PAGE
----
Law enforcement agencies will no longer be allowed to release booking photos, also known as mugshots, of arrested individuals prior to their conviction.
Hundreds of new laws went into effect across Oregon on Jan. 1. Here are some of the most important ones for Keizerites to know going into 2022.
Remote access to public meetings permanent
Some things are not going to return to how they were pre-COVID — and sometimes that’s good.
When the pandemic hit in March of 2020, many government agencies were forced to begin conducting their public meetings remotely by video or audio. Thanks to House Bill 2560, that won’t be changing. Government agencies will be required to continue providing remote access to public meetings for members of the public through telephone, video or other virtual means when possible. Additionally, these agencies will be required to give members of the public an opportunity to submit written or orally testimony electronically.
The city of Keizer has a deal with Keizer TV until at least the end of 2022 to broadcast all city council meetings, all planning commission meetings, all parks board meetings and all budget committee meetings
The new law will exclude executive sessions and other meetings not open to the public.
Prescription no longer required for cold medicine
Keizer’s former Rep. Bill Post and Senator Kim Thatcher, R-Keizer, were both chief sponsors for this bill that allows cold medicine containing pseudoephedrine to be sold in Oregon without a prescription. Oregon will be the last state to end the requirement for a prescription to purchase medicines containing pseudoephedrine.
Pseudoephedrine is a key ingredient in methamphetamine and the restriction was in place to limit people’s ability to purchase large quantities.
Cold medicine containing pseudoephedrine will only be sold to people 18 years or older that have a valid photo identification. Pharmacists will be required to enter these transactions into a national database that tracks purchases.
Bill targets theft of catalytic converters
Theft of catalytic converters has skyrocketed in recent years. The average number of catalytic converters stolen in the US each month jumped from 108 in 2018 to 1,203 in 2020 according to the National Insurance Crime Bureau.
The reason so many catalytic converters are stolen is because the converters, which function to clean a car’s emissions, contain precious metals such as palladium and rhodium. Rhodium is currently valued at around $21,000 per ounce and palladium at $2,500 an ounce.
Oregon’s new Senate Bill 803 attempts to curb these thefts by making it illegal for scrap metal businesses to buy or receive converters except for when it comes from a commercial seller or the vehicle’s owner.
These businesses will also be required to obtain a photocopy of the seller’s driver’s license, a photo of the seller, the car’s license plate number and more information pertaining to who is selling the converter.
‘Mugshots’ no more
Law enforcement agencies will no longer be allowed to release booking photos of arrested individuals prior to their conviction. In the past, law enforcement agencies were allowed to share these booking photos, commonly known as “mugshots,” on social media and with media outlets before the person was ever convicted of a crime.
Police will still be allowed to release booking photos if they determine the public’s help is needed to assist “with the apprehension of a fugitive or a suspect in a criminal investigation.”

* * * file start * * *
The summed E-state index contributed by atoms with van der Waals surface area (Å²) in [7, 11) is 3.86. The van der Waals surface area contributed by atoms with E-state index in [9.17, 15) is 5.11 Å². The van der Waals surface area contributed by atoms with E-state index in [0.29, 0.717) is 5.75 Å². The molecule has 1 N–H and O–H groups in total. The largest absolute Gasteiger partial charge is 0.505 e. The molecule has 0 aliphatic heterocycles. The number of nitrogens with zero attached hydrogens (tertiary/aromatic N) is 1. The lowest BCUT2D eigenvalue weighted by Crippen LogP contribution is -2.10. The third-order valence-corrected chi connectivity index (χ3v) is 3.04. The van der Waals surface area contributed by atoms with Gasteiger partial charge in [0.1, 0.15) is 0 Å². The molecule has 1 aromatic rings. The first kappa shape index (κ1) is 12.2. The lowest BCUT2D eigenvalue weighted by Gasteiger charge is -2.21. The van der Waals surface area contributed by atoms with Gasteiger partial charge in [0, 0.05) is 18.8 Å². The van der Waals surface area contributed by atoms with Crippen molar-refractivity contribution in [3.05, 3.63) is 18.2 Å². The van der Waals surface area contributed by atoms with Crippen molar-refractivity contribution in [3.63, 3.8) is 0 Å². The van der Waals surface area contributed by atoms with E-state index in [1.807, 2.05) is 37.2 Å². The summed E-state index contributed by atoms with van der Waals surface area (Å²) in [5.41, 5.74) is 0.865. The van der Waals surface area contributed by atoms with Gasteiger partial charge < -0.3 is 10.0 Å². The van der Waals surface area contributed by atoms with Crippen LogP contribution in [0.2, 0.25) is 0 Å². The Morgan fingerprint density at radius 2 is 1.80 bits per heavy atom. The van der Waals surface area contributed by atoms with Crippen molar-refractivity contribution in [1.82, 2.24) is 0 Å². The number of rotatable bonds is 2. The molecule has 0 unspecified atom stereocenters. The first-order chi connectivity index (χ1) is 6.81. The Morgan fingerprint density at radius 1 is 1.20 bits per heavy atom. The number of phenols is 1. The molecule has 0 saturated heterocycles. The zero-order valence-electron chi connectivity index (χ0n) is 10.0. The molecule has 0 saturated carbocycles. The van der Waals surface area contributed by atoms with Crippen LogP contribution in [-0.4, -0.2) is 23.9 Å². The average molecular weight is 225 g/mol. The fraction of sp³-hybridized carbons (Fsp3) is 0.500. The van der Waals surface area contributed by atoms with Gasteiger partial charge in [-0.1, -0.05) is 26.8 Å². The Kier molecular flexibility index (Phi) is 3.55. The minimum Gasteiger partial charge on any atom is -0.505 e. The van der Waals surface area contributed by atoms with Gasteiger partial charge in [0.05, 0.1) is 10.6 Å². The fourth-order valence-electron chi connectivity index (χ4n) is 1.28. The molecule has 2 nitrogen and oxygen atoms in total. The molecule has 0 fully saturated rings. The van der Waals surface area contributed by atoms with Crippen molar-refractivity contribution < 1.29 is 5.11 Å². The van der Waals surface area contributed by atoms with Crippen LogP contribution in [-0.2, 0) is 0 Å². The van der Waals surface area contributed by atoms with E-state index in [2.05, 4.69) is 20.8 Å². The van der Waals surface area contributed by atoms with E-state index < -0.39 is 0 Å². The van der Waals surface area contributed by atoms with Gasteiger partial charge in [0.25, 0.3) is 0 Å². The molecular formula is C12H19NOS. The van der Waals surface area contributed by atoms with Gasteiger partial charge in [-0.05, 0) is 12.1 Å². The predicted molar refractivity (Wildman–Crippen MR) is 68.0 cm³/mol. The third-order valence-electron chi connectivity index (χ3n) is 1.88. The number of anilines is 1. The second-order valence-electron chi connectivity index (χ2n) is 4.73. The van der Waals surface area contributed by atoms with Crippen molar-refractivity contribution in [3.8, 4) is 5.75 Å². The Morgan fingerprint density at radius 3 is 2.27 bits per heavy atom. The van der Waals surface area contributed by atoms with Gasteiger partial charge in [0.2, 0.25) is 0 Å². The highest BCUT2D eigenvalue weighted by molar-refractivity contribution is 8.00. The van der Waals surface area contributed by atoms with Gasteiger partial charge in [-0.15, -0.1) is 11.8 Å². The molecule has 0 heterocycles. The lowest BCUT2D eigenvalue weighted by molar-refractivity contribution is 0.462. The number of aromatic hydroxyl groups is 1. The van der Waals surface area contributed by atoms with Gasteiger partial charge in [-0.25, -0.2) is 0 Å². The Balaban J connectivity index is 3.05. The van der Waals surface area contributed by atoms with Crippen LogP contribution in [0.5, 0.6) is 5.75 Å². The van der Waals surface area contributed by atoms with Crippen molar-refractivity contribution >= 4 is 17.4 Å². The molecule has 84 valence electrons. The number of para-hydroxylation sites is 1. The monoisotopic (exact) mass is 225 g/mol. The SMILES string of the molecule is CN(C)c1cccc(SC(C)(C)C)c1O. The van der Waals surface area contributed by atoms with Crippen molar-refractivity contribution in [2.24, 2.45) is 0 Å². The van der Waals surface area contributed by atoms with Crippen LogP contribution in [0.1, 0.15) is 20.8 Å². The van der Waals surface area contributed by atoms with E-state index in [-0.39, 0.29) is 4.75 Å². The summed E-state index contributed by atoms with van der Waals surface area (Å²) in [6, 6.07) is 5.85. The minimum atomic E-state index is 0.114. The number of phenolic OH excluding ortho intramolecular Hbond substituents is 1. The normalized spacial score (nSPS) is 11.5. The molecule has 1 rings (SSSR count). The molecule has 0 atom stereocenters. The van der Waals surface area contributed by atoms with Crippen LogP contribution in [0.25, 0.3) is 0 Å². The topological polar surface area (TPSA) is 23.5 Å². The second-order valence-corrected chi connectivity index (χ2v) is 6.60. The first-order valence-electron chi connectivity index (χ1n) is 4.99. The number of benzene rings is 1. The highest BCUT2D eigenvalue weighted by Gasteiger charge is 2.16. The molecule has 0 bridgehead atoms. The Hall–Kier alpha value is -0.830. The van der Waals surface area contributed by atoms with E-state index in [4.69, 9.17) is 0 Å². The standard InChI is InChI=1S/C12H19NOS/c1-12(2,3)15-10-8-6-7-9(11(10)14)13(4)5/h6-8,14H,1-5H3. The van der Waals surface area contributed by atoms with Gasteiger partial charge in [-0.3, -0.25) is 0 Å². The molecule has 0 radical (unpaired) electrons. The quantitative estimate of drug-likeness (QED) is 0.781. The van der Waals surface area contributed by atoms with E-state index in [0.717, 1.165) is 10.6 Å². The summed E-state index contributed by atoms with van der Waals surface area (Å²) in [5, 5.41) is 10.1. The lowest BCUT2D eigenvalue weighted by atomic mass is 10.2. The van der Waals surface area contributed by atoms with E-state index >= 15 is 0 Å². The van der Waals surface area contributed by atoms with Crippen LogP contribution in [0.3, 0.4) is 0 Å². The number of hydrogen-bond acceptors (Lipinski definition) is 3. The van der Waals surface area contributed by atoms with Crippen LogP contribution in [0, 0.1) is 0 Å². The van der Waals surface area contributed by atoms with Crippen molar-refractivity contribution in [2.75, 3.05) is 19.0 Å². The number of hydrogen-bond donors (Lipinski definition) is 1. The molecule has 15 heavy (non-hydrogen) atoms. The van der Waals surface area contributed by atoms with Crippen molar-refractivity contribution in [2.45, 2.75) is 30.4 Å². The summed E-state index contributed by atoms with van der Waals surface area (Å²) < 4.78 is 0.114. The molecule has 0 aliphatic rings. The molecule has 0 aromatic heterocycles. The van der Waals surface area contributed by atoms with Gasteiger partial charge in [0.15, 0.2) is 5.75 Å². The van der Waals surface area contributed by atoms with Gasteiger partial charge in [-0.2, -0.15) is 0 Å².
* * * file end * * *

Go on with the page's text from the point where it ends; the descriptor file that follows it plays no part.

The new law also targets “publish-for-pay” publications that would post the booking photos to their website and charge a fee to remove the photos. These publications will now have up to 30 days to remove a booking photo after someone submits a formal request.
In the past, the Keizertimes has posted booking photos on their “Cuffs in Keizer” page. While the paper never charged a fee to remove the photos, we will be removing all the past “Cuffs in Keizer” from our website.
The CROWN Act
A new law referred to as the CROWN Act prohibits discrimination based on hairstyles associated with a person’s race. The CROWN Act will work to protect Black Oregonians both in workplaces and in public schools from discrimination for wearing braids, locs, headwraps or protective hairstyles.
Schools can no longer force students to remove accessories in their hair, remove head wraps to match uniforms or undo their hair style to conduct a lice check. The law will also apply to extracurricular activities including sports.
Under the new law, anyone that feels they’ve experienced race-based hair discrimination can file a complaint at their workplace or in their school.
Over a year of protests following the death of George Floyd led to some drastic changes to Oregon laws regarding police oversight.
House Bill 2936 will require the Department of Public Safety Standards and Training to create a background checklist and standardized personal history questionnaire for law enforcement agencies to use when hiring new officers. The bill directs agencies to create policies for standards of police officer’s speech and will also allow agencies to access personal social media accounts.
House Bill 3145 will create a publicly-available statewide online database to track the discipline history of police officers. If a public safety employee is disciplined, law enforcement units are now required to provide the Department of Public Safety Standards and Training with a report outlining the misconduct and discipline. That information will then be put into a database created by the Department of Public Safety Standards and Training and will be available for the public to access.